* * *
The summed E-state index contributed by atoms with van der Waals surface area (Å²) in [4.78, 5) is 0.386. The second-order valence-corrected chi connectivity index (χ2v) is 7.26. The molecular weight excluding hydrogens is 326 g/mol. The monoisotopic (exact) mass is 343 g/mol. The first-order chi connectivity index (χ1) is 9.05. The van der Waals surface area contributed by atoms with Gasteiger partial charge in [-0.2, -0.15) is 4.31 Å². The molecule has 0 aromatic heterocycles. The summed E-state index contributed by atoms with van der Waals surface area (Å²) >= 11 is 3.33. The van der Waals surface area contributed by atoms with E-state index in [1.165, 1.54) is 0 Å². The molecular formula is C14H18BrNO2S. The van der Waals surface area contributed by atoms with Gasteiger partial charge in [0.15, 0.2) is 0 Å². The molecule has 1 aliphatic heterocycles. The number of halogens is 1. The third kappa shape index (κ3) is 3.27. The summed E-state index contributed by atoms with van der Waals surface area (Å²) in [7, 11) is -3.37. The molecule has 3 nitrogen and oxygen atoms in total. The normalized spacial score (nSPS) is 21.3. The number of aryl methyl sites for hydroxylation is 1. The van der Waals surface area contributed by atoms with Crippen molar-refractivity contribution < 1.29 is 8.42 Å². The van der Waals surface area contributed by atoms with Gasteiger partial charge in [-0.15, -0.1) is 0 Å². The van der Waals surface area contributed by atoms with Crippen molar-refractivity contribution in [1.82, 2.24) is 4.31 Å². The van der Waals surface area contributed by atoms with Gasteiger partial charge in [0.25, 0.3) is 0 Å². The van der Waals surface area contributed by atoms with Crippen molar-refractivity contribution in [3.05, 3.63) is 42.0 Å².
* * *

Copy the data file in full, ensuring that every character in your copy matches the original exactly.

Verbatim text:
The summed E-state index contributed by atoms with van der Waals surface area (Å²) in [4.78, 5) is 0.386. The second-order valence-corrected chi connectivity index (χ2v) is 7.26. The molecular weight excluding hydrogens is 326 g/mol. The monoisotopic (exact) mass is 343 g/mol. The first-order chi connectivity index (χ1) is 9.05. The van der Waals surface area contributed by atoms with Gasteiger partial charge in [-0.2, -0.15) is 4.31 Å². The molecule has 0 aromatic heterocycles. The summed E-state index contributed by atoms with van der Waals surface area (Å²) >= 11 is 3.33. The van der Waals surface area contributed by atoms with E-state index in [1.165, 1.54) is 0 Å². The molecular formula is C14H18BrNO2S. The van der Waals surface area contributed by atoms with Gasteiger partial charge in [0.15, 0.2) is 0 Å². The molecule has 1 aliphatic heterocycles. The number of halogens is 1. The third kappa shape index (κ3) is 3.27. The summed E-state index contributed by atoms with van der Waals surface area (Å²) in [7, 11) is -3.37. The molecule has 3 nitrogen and oxygen atoms in total. The normalized spacial score (nSPS) is 21.3. The number of aryl methyl sites for hydroxylation is 1. The van der Waals surface area contributed by atoms with Crippen molar-refractivity contribution < 1.29 is 8.42 Å². The van der Waals surface area contributed by atoms with Gasteiger partial charge in [-0.15, -0.1) is 0 Å². The van der Waals surface area contributed by atoms with Crippen molar-refractivity contribution in [1.82, 2.24) is 4.31 Å². The van der Waals surface area contributed by atoms with Gasteiger partial charge in [0.25, 0.3) is 0 Å². The van der Waals surface area contributed by atoms with Crippen molar-refractivity contribution in [3.05, 3.63) is 42.0 Å².